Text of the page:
School bibles draw parent complaint
A long-standing tradition that sees some schools handing out bibles to students should be scrapped, says a P.E.I. parent.
The offer came as a surprise to Michael Arsenault, whose daughter attends L. M. Montgomery Elementary School in Charlottetown. Last week Arsenault received a notice from the school asking him to fill out a form if he wanted his daughter to opt out of getting a bible from The Gideons.
Arsenault called the school board.
"I'll be held responsible for my child's belief system, not the schools," Arsenault told CBC News Tuesday.
"I'm not against religion, any form or fashion. We've got a wide variety of Bibles here. We even went as far as to spend money to buy an English version of the Qur'an, I just don't like how the schools are getting involved in handing out these religious books."
The question of whether Bibles should be handed out in schools is one that has been asked across the country.
School boards in Ontario have been left on their own to sort out the question, after Premier Dalton McGuinty passed responsibility for the question to them.
Eastern School District superintendent Ricky Hood says there's nothing in P.E.I.'s School Act that prevents schools from handing out religious material. He has never heard a complaint about it until now.
"I think there's only one line in the School Act, and it talks about being nonsectarian, not being restricted to a particular religious group," said Hood.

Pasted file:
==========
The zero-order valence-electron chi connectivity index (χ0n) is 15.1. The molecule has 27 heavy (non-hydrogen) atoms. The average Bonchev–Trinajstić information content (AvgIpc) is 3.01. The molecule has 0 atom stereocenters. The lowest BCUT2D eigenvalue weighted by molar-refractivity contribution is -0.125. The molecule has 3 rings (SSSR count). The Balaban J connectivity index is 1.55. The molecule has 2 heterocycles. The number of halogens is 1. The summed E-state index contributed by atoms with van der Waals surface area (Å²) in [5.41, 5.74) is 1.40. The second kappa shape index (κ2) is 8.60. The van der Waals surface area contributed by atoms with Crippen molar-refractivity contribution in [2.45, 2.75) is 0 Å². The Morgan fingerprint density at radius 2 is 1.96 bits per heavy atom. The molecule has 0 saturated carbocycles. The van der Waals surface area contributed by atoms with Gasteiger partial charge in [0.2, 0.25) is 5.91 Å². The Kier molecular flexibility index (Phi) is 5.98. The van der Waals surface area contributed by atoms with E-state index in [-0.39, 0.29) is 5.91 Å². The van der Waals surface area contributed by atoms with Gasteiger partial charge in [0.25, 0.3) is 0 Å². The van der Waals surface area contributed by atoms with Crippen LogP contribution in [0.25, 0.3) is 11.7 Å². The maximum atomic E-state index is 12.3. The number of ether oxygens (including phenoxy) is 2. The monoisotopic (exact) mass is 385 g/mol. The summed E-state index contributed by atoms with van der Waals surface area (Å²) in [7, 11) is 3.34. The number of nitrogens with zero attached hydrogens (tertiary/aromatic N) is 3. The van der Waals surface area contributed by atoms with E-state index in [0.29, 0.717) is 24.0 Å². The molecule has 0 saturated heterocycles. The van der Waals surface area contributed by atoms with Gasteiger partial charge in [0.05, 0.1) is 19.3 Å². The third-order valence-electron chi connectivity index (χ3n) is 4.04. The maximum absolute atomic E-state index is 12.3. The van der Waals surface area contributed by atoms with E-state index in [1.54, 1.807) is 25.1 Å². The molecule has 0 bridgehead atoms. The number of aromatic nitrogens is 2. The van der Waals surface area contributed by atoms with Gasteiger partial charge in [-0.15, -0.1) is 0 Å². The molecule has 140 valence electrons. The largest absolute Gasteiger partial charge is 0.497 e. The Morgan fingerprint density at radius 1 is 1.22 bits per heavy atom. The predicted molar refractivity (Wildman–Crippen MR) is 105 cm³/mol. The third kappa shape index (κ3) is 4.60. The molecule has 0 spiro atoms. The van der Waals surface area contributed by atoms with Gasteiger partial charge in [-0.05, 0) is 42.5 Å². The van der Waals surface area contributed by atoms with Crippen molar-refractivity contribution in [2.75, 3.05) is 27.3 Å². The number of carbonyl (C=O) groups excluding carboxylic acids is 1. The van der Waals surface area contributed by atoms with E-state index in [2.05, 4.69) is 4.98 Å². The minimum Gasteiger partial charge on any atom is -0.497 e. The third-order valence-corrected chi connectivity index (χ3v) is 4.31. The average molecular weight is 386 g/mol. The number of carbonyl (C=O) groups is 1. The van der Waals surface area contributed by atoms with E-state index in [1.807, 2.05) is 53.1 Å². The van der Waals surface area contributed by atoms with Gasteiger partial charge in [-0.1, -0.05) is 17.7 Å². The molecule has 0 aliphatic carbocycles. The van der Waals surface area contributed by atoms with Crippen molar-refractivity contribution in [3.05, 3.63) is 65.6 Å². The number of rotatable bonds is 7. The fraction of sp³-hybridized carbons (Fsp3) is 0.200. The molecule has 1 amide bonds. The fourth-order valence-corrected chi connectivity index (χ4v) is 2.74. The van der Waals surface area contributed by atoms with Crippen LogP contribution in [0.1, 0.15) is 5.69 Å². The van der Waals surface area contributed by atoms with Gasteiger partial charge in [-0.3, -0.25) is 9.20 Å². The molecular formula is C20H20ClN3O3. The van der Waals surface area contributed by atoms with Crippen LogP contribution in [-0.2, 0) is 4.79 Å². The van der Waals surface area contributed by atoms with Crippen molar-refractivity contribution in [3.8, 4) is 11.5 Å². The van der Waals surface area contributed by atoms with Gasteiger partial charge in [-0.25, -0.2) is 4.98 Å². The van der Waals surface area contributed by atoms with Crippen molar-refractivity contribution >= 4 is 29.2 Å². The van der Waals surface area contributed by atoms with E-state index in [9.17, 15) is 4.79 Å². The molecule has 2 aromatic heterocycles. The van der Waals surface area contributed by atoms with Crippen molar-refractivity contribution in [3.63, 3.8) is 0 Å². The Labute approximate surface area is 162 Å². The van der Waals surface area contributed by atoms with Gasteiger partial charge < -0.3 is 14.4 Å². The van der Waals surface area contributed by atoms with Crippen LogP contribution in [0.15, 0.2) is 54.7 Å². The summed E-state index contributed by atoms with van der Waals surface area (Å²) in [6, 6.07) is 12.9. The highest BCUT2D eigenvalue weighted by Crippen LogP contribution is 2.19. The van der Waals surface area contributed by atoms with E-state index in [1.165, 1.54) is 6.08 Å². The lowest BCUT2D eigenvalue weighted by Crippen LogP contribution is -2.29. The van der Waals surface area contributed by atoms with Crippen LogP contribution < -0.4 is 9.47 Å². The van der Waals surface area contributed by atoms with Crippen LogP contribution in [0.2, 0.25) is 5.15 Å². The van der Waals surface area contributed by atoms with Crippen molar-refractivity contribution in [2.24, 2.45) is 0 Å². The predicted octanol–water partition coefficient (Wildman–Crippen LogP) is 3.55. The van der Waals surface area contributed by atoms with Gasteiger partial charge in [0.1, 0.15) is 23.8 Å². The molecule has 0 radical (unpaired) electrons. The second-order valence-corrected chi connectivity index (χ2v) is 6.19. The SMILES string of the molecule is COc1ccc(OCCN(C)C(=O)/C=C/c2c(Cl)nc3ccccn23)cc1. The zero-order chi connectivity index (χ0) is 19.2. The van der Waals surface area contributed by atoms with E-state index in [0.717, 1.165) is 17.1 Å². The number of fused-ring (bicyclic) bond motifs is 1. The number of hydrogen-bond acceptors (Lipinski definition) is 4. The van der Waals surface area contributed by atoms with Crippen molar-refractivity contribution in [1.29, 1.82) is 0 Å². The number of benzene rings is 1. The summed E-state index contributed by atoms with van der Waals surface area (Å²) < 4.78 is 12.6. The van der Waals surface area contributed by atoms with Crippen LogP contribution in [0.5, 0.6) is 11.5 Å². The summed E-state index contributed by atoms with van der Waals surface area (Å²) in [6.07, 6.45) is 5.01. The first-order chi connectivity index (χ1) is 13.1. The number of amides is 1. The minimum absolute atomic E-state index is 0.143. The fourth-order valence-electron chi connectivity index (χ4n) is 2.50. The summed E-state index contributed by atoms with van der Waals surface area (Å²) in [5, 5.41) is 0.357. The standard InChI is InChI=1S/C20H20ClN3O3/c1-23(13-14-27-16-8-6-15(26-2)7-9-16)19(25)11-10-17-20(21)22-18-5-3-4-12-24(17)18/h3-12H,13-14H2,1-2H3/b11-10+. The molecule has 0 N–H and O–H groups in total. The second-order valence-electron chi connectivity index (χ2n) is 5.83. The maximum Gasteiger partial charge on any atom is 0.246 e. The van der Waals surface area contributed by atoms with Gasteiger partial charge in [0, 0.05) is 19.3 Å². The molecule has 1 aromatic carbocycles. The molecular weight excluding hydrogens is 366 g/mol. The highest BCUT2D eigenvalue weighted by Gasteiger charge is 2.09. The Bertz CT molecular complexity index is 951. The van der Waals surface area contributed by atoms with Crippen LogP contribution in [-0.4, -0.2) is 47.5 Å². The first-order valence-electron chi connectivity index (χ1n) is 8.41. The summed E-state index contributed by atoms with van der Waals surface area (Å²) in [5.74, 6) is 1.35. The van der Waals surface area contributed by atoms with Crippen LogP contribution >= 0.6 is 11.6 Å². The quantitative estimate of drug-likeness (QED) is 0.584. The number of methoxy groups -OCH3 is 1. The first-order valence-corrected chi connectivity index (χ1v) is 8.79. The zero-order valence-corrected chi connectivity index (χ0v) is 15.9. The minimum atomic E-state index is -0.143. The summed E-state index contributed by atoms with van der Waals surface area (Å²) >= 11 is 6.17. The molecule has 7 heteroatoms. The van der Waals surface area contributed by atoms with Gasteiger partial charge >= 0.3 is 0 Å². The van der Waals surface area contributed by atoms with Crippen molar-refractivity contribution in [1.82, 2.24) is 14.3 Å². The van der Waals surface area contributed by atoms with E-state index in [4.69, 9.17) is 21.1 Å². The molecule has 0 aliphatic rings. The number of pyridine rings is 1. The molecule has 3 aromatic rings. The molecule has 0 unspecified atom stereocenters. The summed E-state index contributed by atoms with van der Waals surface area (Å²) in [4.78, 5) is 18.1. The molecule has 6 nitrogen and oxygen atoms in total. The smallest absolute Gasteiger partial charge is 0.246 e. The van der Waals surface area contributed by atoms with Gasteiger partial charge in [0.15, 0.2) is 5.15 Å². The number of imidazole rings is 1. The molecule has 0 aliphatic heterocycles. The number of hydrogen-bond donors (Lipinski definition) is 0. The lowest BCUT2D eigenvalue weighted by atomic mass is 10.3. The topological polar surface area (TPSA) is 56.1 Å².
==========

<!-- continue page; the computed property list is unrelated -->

"I don't think anyone has pointed this out as contravening anything in the act for the past 30 years or so. I think if there was a local school group that said we don't want access to any of the Bibles, then we would abide by that."
The Gideons have been offering Bibles to Island schools for 46 years, and for even longer in other parts of Canada.
The current edition includes the New Testament and Psalms, and is offered free for grade five students. There is no discussion of religious issues in the classroom in connection with the handout, and many schools accept the offer. Schools also send home an opt-out form.
In a statement to CBC News from Gideons, spokesman Kelvin Warkentin said it is entirely up to school boards whether to accept the Bibles, that it is not their philosophy to force the issue, and they do not view continuing the distribution as a right.
"It is completely up to them whether or not students be offered a Gideons New Testament," wrote Warkentin.
"We still believe that there is a place for religion in public schools and that shutting out the open discussion of God and other spiritual matters from our public school system will have a long-term detrimental [effect] on our Canadian young people."
Hood said in P.E.I.'s Eastern School District participation in the program is up to school principals, and any complaints should go to the local Home and School.